The steroid hormone output of the adrenal gland is crucial in the maintenance of hormonal homeostasis, with hormonal imbalances being associated with numerous clinical conditions which include, amongst others, hypertension, metabolic syndrome, cardiovascular disease, insulin resistance and type 2 diabetes. Aspalathus linearis (Rooibos), which has been reported to aid stress-related symptoms linked to metabolic diseases, contains a wide spectrum of bioactive phenolic compounds of which aspalathin is unique. In this study the inhibitory effects of Rooibos and the dihydrochalcones, aspalathin and nothofagin, were investigated on adrenal steroidogenesis. The activities of both cytochrome P450 17α-hydroxylase/17,20 lyase and cytochrome P450 21-hydroxylase were significantly inhibited in COS-1 cells. In order to study the effect of these compounds in H295R cells, a human adrenal carcinoma cell line, a novel UPLC-MS/MS method was developed for the detection and quantification of twenty-one steroid metabolites using a single chromatographic separation. Under both basal and forskolin-stimulated conditions, the total amount of steroids produced in H295R cells significantly decreased in the presence of Rooibos, aspalathin and nothofagin. Under stimulated conditions, Rooibos decreased the total steroid output 4-fold and resulted in a significant reduction of aldosterone and cortisol precursors. Dehydroepiandrosterone-sulfate levels were unchanged, while the levels of androstenedione (A4) and 11β-hydroxyandrostenedione (11βOH-A4) were inhibited 5.5 and 2.3-fold, respectively. Quantification of 11βOH-A4 showed this metabolite to be a major product of steroidogenesis in H295R cells and we confirm, for the first time, that this steroid metabolite is the product of the hydroxylation of A4 by human cytochrome P450 11β-hydroxylase. Taken together our results demonstrate that Rooibos, aspalathin and nothofagin influence steroid hormone biosynthesis and the flux through the mineralocorticoid, glucocorticoid and androgen pathways, thus possibly contributing to the alleviation of negative effects arising from elevated glucocorticoid levels. © 2011 Elsevier Ltd. All rights reserved.

Van Der Westhuizen L.,PROMEC Unit | Shephard G.S.,PROMEC Unit | Gelderblom W.C.A.,PROMEC Unit | Gelderblom W.C.A.,Stellenbosch University | Riley R.T.,U.S. Department of Agriculture
World Mycotoxin Journal | Year: 2013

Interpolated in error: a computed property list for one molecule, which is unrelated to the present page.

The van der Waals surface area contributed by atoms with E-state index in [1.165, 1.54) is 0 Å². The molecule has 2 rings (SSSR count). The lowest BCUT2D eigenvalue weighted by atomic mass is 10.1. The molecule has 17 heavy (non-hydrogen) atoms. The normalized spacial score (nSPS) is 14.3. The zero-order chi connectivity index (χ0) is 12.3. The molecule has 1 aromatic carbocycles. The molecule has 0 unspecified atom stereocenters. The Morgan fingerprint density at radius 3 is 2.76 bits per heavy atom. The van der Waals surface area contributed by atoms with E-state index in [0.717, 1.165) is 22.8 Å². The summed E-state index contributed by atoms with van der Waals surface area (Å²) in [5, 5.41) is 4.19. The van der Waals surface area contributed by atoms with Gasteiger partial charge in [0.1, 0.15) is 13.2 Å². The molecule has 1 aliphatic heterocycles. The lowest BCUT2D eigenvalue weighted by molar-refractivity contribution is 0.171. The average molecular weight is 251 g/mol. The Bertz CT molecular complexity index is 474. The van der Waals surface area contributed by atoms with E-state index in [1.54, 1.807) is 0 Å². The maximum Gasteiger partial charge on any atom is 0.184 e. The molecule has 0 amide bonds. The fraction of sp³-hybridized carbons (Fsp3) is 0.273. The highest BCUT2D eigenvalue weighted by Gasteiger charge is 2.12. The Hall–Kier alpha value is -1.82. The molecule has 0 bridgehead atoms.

Maize is the predominant food source contaminated by fumonisins and this has particular health risks for communities consuming maize as a staple diet. The main biochemical effect of fumonisins is the inhibition of ceramide biosynthesis causing an increase in sphingoid bases and sphingoid base 1-phosphates and a depletion of the complex sphingolipids, thereby disrupting lipid metabolism and sphingolipid-mediated processes and signalling systems. Attempts to use the elevation of sphinganine as a human biomarker of fumonisin exposure have to date been unsuccessful. Consequently, recent research has focussed on developing a urinary exposure biomarker based on the measurement of the nonmetabolised toxin. In animals, fumonisins are poorly absorbed in the gut and are mostly excreted unmetabolised in faeces, with only a small percentage (0.25-2.0%) in urine. This appears to also be true in humans were fumonisin B1 (FB1) is detectable in urine soon after exposure, but in very small amounts relative to total intake. However, with modern sensitive and selective analytical methods such as liquid chromatography-tandem mass spectrometry, these low levels can be readily determined. The first study to show a positive correlation between consumption of maize and urinary FB 1 was conducted in a Mexican population consuming tortillas as a staple food. Further validation of this relationship was achieved in a South African subsistence farming community with a positive correlation between urinary FB1 and fumonisin exposure, as assessed by food analysis and food intake data. The most recent developments are aimed at measuring multiple mycotoxin biomarkers in urine, including FB1. Current exposure studies in Guatemala are combining the urinary biomarker with measurement of sphinganine-1-phosphate in blood spots as a measure of biochemical effect. Thus, the urinary FB1 biomarker could contribute considerably in assessing the adverse health impact of fumonisin exposure.